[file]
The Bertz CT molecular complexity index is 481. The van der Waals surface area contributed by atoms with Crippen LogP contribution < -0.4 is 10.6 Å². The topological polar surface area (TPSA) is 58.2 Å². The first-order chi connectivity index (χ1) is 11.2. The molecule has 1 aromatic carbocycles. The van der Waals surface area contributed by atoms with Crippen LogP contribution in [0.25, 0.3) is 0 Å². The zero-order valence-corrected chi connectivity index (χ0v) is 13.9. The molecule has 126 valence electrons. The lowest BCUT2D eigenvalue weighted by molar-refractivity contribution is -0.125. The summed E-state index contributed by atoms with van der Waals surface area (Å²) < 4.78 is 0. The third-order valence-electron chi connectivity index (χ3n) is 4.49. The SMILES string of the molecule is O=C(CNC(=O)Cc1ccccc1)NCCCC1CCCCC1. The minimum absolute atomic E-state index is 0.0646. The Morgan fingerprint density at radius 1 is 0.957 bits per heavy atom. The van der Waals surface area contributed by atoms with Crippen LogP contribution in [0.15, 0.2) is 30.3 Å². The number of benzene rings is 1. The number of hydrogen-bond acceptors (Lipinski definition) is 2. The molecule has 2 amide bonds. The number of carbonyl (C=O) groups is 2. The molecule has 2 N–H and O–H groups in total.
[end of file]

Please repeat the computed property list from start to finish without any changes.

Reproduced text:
The Bertz CT molecular complexity index is 481. The van der Waals surface area contributed by atoms with Crippen LogP contribution < -0.4 is 10.6 Å². The topological polar surface area (TPSA) is 58.2 Å². The first-order chi connectivity index (χ1) is 11.2. The molecule has 1 aromatic carbocycles. The van der Waals surface area contributed by atoms with Crippen LogP contribution in [0.25, 0.3) is 0 Å². The zero-order valence-corrected chi connectivity index (χ0v) is 13.9. The molecule has 126 valence electrons. The lowest BCUT2D eigenvalue weighted by molar-refractivity contribution is -0.125. The summed E-state index contributed by atoms with van der Waals surface area (Å²) < 4.78 is 0. The third-order valence-electron chi connectivity index (χ3n) is 4.49. The SMILES string of the molecule is O=C(CNC(=O)Cc1ccccc1)NCCCC1CCCCC1. The minimum absolute atomic E-state index is 0.0646. The Morgan fingerprint density at radius 1 is 0.957 bits per heavy atom. The van der Waals surface area contributed by atoms with Crippen LogP contribution in [0.15, 0.2) is 30.3 Å². The number of benzene rings is 1. The number of hydrogen-bond acceptors (Lipinski definition) is 2. The molecule has 2 amide bonds. The number of carbonyl (C=O) groups is 2. The molecule has 2 N–H and O–H groups in total.